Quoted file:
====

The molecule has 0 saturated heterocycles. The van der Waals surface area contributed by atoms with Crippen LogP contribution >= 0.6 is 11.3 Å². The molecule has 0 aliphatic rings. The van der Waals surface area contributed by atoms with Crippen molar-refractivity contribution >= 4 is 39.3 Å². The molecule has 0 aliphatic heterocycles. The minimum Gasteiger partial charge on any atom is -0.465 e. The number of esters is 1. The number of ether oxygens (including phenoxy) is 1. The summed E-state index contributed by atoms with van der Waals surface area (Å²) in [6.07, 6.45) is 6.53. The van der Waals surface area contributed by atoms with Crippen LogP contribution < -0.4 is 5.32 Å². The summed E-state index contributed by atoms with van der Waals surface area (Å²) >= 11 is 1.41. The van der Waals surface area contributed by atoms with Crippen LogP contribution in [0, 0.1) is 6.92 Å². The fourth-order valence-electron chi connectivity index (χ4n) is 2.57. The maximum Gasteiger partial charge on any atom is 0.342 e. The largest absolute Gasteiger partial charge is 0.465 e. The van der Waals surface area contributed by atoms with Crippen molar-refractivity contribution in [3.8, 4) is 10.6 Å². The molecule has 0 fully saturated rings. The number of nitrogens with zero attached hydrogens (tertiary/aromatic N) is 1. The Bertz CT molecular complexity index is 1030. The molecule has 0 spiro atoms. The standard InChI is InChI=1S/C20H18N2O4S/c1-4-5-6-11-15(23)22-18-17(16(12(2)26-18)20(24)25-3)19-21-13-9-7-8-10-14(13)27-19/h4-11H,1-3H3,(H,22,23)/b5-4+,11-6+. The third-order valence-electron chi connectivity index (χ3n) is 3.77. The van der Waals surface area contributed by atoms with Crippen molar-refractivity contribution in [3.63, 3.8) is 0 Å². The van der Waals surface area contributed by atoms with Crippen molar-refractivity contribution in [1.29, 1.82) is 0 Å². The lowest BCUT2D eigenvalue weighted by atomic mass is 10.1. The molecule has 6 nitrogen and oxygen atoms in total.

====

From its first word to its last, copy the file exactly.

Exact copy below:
The molecule has 0 saturated heterocycles. The van der Waals surface area contributed by atoms with Crippen LogP contribution >= 0.6 is 11.3 Å². The molecule has 0 aliphatic rings. The van der Waals surface area contributed by atoms with Crippen molar-refractivity contribution >= 4 is 39.3 Å². The molecule has 0 aliphatic heterocycles. The minimum Gasteiger partial charge on any atom is -0.465 e. The number of esters is 1. The number of ether oxygens (including phenoxy) is 1. The summed E-state index contributed by atoms with van der Waals surface area (Å²) in [6.07, 6.45) is 6.53. The van der Waals surface area contributed by atoms with Crippen LogP contribution < -0.4 is 5.32 Å². The summed E-state index contributed by atoms with van der Waals surface area (Å²) >= 11 is 1.41. The van der Waals surface area contributed by atoms with Crippen LogP contribution in [0, 0.1) is 6.92 Å². The fourth-order valence-electron chi connectivity index (χ4n) is 2.57. The maximum Gasteiger partial charge on any atom is 0.342 e. The largest absolute Gasteiger partial charge is 0.465 e. The van der Waals surface area contributed by atoms with Crippen molar-refractivity contribution in [3.8, 4) is 10.6 Å². The molecule has 0 fully saturated rings. The number of nitrogens with zero attached hydrogens (tertiary/aromatic N) is 1. The Bertz CT molecular complexity index is 1030. The molecule has 0 spiro atoms. The standard InChI is InChI=1S/C20H18N2O4S/c1-4-5-6-11-15(23)22-18-17(16(12(2)26-18)20(24)25-3)19-21-13-9-7-8-10-14(13)27-19/h4-11H,1-3H3,(H,22,23)/b5-4+,11-6+. The third-order valence-electron chi connectivity index (χ3n) is 3.77. The van der Waals surface area contributed by atoms with Crippen molar-refractivity contribution in [3.63, 3.8) is 0 Å². The van der Waals surface area contributed by atoms with Crippen molar-refractivity contribution in [1.29, 1.82) is 0 Å². The lowest BCUT2D eigenvalue weighted by atomic mass is 10.1. The molecule has 6 nitrogen and oxygen atoms in total.